Bleh, bleh, bleh. I'd give it -2 stars if possible. ...more
It's hard for me to rate this book. At some points, I loooooved it. It was heartwarming. It was hilarious. It was tragic. It was fascinating. Eggers iIt's hard for me to rate this book. At some points, I loooooved it. It was heartwarming. It was hilarious. It was tragic. It was fascinating. Eggers is a talented and engaging writer, and he manages to perfectly express so many convoluted topics. I loved how he talked about writing. I loved how he just put his internal dialogue right into text. I didn't know if other people's brains were as constantly neurotic as mine. His is.
The hyper-self awareness of the book helped it overcome some of the typical annoying nature of memoirs. He acknowledges that it's obnoxious to write a book about yourself because you just think you're that interesting. So it was much better than most memoirs in that respect.
There were some majorly problematic race things going on - he could have overcome them with a mild attempt at analysis, but he just sorta let it drop. And, like with Sedaris, I was super bored at the stories about the white middle-class life of a privileged kid. I don't find privilege compelling. I get that it was a necessary part of his story and background. But it annoyed me.
Probably my favorite aspect of this book was how he used all the material surrounding the book. His acknowledgments had me roaring with laughter, and everyone in my house was itching to read the book when I was done because they couldn't help but hear my response to it. He has fun making fun of intellectual types of literary analysts.
Overall, I really liked it. But it still kinda annoyed me. But I really liked it, and would recommend it for most people. ...more
I know, I know, it won a Nobel prize, but I'm sticking with 3 stars.
I could have been more into it if the author had tried to turn all his ramblingsI know, I know, it won a Nobel prize, but I'm sticking with 3 stars.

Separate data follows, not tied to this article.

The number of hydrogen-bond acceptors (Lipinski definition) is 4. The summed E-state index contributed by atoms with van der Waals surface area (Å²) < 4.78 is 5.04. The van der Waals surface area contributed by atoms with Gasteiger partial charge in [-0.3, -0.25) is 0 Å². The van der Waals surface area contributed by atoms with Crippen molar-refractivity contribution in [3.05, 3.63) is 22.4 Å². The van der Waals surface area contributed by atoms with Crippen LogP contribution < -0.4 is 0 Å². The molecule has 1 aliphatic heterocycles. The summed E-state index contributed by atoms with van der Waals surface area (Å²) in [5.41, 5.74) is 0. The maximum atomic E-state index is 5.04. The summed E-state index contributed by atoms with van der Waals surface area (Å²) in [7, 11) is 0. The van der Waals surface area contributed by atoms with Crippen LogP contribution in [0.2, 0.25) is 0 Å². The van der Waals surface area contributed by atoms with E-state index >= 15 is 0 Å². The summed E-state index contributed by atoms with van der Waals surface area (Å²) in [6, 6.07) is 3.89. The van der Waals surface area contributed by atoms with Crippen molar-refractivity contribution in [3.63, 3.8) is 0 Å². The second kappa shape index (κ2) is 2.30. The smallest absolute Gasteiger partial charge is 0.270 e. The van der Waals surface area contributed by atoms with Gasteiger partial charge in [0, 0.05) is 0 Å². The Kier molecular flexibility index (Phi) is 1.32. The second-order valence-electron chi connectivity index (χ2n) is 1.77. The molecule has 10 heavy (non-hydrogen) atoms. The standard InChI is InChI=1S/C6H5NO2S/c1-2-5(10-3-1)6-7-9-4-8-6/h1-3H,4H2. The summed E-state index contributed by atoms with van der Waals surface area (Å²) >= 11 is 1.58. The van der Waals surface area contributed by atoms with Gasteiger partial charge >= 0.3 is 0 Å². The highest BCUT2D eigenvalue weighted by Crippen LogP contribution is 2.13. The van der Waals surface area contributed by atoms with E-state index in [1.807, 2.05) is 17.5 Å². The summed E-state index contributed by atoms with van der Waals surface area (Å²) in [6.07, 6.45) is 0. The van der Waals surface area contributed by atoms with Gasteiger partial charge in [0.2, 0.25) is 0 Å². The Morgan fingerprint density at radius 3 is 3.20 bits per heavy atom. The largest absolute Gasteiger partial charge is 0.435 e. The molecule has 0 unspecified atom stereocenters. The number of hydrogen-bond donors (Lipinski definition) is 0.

I could have been more into it if the author had tried to turn all his ramblings into something maybe resembling a plot. But in this book, as he says himself he just "slapped together travel notes, moralistic ramblings, feelings, notes, jottings, untheoretical discussions, unfable-like fables, copied out some folk songs, added some legend-like nonsense of your own invention, and are calling it fiction!" (p. 453)
I'm guessing this was insanely difficult to translate, and given how beautiful the writing was in English, the translator apparently did a fantastic job. The writing was quite lyrical and descriptive at moments. Like describing the ringing of a gigantic bell in a monastery: "The monk in the black cassock is striking this enormous bell with a big wooden pole suspended from the ceiling. It does not so much as quiver but, as if in response, from the ground beneath, the sound of the bell slowly ascends to the rafters and fills the hall--booming reverberations gush through the doorway, engulfing my body and mind in its sound waves." (p. 441) That sounds like something I want to experience.
The vast majority of this book did not do a great job of holding my interest. I'm not that interested in philosophical ponderings about identity, and that's a central theme. I was engaged during a lot of his tales of visiting different sites, but he never picked up the narration where he left off. The graphic descriptions of violence against women on page after page after page after page mostly just wore me out and made me feel terrible, and I am not sure it wasn't just gratuitous.
Things I thought he did well: Trying to describe life under totalitarianism and during political upheaval could be long-winded and detached and use lots of words to say very little. He avoids this by sharing a multitude of very simple, powerful stories: a girl sentenced to ten years in prison because of writing in her diary that she missed her father while he was away serving in the military; families destroying ancient heirlooms to avoid being punished for having them in their possession, etc. These vignettes, paired with the narrator's wanderings through China's cultural history, made me much more interested to learn more about Chinese history and society.
And by the last 80 pages or so, the theme of loneliness and isolation did start to carry some resonance.
So, not a total loss, but definitely not what I wanted to read now, and not something I'd recommend to most people. ...more